Distribution of the GOP Tax Cuts in the Conference Committee Bill
The House and Senate Conferees have completed their horse trading and agreed on a final package. The Tax Policy Center and the Joint Committee on Taxation completed their analyses Monday, December 18. The House and Senate are voting today and Wednesday. With this info, you can explain what they did to your holiday guests should you wish to provoke an argument and spoil an otherwise lovely family dinner.
The total tax package will add $1.5 trillion to the budget deficit over the next decade. About $654 billion goes to corporations and these changes are permanent. Individuals will receive $1.126 trillion in reduced taxes, which for the most part end in 2025.
So who get’s what in 2018? The bottom 20% of taxpayers (incomes less than $25,000) get a 0.4% increase in annual income or $60 a year. Taxpayers in the middle ($49,000 to $86,000 get a 1.6% increase in annual income or $930 a year. Taxpayers in the top 5% ($308,000 to $733,000) get a 4.1% increase or $13,500 a year; they get 22% of the total individual tax cuts. Taxpayers in the top 1% (more than $733,000 in annual income) get a 3.4% increase in annual income or $51,000 a year; they receive 20.5% of the total tax cuts.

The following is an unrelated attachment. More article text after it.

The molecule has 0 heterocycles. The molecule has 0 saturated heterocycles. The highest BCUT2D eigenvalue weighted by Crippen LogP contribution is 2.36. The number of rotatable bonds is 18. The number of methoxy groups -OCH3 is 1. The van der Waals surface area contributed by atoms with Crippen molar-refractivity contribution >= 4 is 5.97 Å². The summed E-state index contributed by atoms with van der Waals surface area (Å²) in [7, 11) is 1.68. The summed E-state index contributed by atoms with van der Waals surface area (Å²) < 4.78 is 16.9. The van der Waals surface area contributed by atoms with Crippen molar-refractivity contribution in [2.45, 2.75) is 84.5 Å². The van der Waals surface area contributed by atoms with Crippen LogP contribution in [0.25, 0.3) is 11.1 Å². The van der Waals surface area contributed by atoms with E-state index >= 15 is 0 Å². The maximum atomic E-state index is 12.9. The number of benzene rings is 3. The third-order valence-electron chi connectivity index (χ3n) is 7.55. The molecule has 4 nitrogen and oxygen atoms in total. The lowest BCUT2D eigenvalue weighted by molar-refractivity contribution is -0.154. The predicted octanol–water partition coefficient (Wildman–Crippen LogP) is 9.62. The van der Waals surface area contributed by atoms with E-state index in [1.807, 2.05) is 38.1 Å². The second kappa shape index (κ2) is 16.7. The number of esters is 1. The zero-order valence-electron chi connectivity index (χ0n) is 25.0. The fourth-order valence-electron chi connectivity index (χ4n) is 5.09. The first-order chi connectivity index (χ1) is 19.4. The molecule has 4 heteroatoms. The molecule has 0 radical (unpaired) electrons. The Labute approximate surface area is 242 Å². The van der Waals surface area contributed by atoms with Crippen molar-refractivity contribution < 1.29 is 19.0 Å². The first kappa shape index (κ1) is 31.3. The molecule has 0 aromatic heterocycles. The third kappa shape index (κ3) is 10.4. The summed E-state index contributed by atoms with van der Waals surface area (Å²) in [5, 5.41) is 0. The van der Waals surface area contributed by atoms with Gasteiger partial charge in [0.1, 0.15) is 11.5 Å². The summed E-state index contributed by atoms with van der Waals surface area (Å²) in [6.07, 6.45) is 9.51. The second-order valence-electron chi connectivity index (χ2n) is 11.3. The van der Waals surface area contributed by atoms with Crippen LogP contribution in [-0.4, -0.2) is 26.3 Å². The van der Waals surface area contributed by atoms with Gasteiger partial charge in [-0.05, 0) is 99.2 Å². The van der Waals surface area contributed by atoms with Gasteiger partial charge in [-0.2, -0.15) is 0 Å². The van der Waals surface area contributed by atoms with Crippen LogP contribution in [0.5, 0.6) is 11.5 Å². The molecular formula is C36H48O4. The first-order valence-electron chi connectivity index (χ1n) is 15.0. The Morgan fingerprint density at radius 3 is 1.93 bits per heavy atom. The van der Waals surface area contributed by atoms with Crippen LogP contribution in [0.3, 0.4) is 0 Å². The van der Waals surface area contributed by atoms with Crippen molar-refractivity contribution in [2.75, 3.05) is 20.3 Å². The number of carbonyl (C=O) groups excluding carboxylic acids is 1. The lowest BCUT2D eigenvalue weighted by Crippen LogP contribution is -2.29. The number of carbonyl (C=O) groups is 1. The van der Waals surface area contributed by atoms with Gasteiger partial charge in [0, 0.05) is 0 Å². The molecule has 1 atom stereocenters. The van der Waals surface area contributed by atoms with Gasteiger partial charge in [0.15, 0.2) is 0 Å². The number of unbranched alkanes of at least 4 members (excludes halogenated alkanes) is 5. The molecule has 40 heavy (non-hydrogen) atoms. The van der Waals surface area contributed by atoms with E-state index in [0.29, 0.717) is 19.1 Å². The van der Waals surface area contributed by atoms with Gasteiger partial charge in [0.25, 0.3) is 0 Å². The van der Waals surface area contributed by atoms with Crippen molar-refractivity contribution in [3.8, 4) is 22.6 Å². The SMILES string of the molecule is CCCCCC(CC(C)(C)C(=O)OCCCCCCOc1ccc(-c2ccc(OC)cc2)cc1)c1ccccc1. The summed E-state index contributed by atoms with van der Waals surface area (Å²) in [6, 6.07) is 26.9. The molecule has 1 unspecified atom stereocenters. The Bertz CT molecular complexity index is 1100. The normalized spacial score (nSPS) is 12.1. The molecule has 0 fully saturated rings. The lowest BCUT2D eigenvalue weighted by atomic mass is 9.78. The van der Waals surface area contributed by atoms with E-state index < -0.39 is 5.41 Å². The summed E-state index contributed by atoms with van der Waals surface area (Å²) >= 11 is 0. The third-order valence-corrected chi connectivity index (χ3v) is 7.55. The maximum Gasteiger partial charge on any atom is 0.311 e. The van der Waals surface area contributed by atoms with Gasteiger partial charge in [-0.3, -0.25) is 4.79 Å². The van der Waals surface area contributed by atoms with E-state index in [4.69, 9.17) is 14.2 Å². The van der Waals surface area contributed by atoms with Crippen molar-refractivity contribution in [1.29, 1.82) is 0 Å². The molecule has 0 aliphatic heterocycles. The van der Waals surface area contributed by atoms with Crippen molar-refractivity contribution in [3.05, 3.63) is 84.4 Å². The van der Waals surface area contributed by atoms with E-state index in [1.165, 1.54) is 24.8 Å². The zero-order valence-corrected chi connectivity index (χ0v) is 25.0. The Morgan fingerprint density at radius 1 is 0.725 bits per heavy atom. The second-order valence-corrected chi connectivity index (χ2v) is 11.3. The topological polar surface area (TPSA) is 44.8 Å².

In 2027, most but not all the personal income tax cuts have expired. The bottom quintile pays $30 more a year. The middle quintile pays $20 more a year. The top quintile pays $1260 less a year. The top 1% pays $20,660 less per year and receives 83% of all the benefits of the tax cuts.
Prepared by: Lucien Wulsin